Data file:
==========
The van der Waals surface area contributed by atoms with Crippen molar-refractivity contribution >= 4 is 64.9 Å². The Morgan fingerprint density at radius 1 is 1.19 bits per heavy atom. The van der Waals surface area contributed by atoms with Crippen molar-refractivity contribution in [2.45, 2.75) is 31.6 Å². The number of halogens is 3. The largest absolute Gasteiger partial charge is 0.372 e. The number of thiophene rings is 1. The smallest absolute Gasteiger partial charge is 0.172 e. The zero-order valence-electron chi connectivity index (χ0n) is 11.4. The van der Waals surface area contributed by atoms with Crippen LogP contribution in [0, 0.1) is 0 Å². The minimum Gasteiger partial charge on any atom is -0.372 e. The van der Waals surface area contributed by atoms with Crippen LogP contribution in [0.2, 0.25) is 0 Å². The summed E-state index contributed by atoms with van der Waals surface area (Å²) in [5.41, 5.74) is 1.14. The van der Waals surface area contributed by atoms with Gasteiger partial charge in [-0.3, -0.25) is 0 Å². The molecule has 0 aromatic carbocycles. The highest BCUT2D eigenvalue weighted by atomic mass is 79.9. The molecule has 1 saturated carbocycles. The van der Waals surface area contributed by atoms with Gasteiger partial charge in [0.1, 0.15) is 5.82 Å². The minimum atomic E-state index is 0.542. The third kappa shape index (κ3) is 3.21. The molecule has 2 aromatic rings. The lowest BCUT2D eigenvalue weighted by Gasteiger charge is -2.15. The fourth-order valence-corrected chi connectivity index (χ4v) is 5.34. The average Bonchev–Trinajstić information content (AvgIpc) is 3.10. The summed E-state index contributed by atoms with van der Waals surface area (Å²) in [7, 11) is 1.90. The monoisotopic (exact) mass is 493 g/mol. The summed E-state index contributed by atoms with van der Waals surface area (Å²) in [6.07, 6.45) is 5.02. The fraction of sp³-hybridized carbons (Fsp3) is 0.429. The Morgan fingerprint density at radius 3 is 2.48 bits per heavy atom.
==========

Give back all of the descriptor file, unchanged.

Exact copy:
The van der Waals surface area contributed by atoms with Crippen molar-refractivity contribution >= 4 is 64.9 Å². The Morgan fingerprint density at radius 1 is 1.19 bits per heavy atom. The van der Waals surface area contributed by atoms with Crippen molar-refractivity contribution in [2.45, 2.75) is 31.6 Å². The number of halogens is 3. The largest absolute Gasteiger partial charge is 0.372 e. The number of thiophene rings is 1. The smallest absolute Gasteiger partial charge is 0.172 e. The zero-order valence-electron chi connectivity index (χ0n) is 11.4. The van der Waals surface area contributed by atoms with Crippen LogP contribution in [0, 0.1) is 0 Å². The minimum Gasteiger partial charge on any atom is -0.372 e. The van der Waals surface area contributed by atoms with Crippen LogP contribution in [0.2, 0.25) is 0 Å². The summed E-state index contributed by atoms with van der Waals surface area (Å²) in [5.41, 5.74) is 1.14. The van der Waals surface area contributed by atoms with Gasteiger partial charge in [-0.3, -0.25) is 0 Å². The molecule has 0 aromatic carbocycles. The highest BCUT2D eigenvalue weighted by atomic mass is 79.9. The molecule has 1 saturated carbocycles. The van der Waals surface area contributed by atoms with Gasteiger partial charge in [0.1, 0.15) is 5.82 Å². The minimum atomic E-state index is 0.542. The third kappa shape index (κ3) is 3.21. The molecule has 2 aromatic rings. The lowest BCUT2D eigenvalue weighted by Gasteiger charge is -2.15. The fourth-order valence-corrected chi connectivity index (χ4v) is 5.34. The average Bonchev–Trinajstić information content (AvgIpc) is 3.10. The summed E-state index contributed by atoms with van der Waals surface area (Å²) in [7, 11) is 1.90. The monoisotopic (exact) mass is 493 g/mol. The summed E-state index contributed by atoms with van der Waals surface area (Å²) in [6.07, 6.45) is 5.02. The fraction of sp³-hybridized carbons (Fsp3) is 0.429. The Morgan fingerprint density at radius 3 is 2.48 bits per heavy atom.